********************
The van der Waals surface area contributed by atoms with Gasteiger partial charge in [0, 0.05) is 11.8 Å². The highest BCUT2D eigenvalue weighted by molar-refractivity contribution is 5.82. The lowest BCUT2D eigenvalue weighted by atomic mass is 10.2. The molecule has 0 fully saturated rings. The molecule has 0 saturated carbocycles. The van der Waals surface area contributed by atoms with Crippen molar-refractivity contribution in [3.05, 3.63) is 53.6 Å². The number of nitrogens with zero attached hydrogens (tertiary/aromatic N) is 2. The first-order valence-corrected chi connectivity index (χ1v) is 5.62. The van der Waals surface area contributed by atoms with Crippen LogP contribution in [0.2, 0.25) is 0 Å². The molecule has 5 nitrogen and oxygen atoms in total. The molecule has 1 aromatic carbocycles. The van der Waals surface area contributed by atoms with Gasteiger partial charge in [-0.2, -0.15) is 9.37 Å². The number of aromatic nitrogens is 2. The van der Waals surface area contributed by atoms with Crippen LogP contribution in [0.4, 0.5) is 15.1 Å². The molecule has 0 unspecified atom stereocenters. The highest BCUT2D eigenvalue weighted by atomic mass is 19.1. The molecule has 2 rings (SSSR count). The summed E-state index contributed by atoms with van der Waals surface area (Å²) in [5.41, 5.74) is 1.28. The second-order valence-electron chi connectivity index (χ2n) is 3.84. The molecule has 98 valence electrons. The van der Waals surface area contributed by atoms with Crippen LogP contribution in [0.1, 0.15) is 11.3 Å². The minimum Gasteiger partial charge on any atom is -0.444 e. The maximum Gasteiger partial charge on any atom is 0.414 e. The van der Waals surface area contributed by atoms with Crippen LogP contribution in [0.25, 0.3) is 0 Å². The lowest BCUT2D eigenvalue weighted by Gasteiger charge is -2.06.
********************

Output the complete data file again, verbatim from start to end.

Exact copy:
The van der Waals surface area contributed by atoms with Gasteiger partial charge in [0, 0.05) is 11.8 Å². The highest BCUT2D eigenvalue weighted by molar-refractivity contribution is 5.82. The lowest BCUT2D eigenvalue weighted by atomic mass is 10.2. The molecule has 0 fully saturated rings. The molecule has 0 saturated carbocycles. The van der Waals surface area contributed by atoms with Crippen molar-refractivity contribution in [3.05, 3.63) is 53.6 Å². The number of nitrogens with zero attached hydrogens (tertiary/aromatic N) is 2. The first-order valence-corrected chi connectivity index (χ1v) is 5.62. The van der Waals surface area contributed by atoms with Crippen LogP contribution in [0.2, 0.25) is 0 Å². The molecule has 5 nitrogen and oxygen atoms in total. The molecule has 1 aromatic carbocycles. The van der Waals surface area contributed by atoms with Gasteiger partial charge in [-0.2, -0.15) is 9.37 Å². The number of aromatic nitrogens is 2. The van der Waals surface area contributed by atoms with Crippen LogP contribution in [0.4, 0.5) is 15.1 Å². The molecule has 0 unspecified atom stereocenters. The highest BCUT2D eigenvalue weighted by atomic mass is 19.1. The molecule has 2 rings (SSSR count). The summed E-state index contributed by atoms with van der Waals surface area (Å²) in [5.41, 5.74) is 1.28. The second-order valence-electron chi connectivity index (χ2n) is 3.84. The molecule has 98 valence electrons. The van der Waals surface area contributed by atoms with Crippen LogP contribution in [0.1, 0.15) is 11.3 Å². The minimum Gasteiger partial charge on any atom is -0.444 e. The maximum Gasteiger partial charge on any atom is 0.414 e. The van der Waals surface area contributed by atoms with Crippen LogP contribution in [0.25, 0.3) is 0 Å². The lowest BCUT2D eigenvalue weighted by Gasteiger charge is -2.06.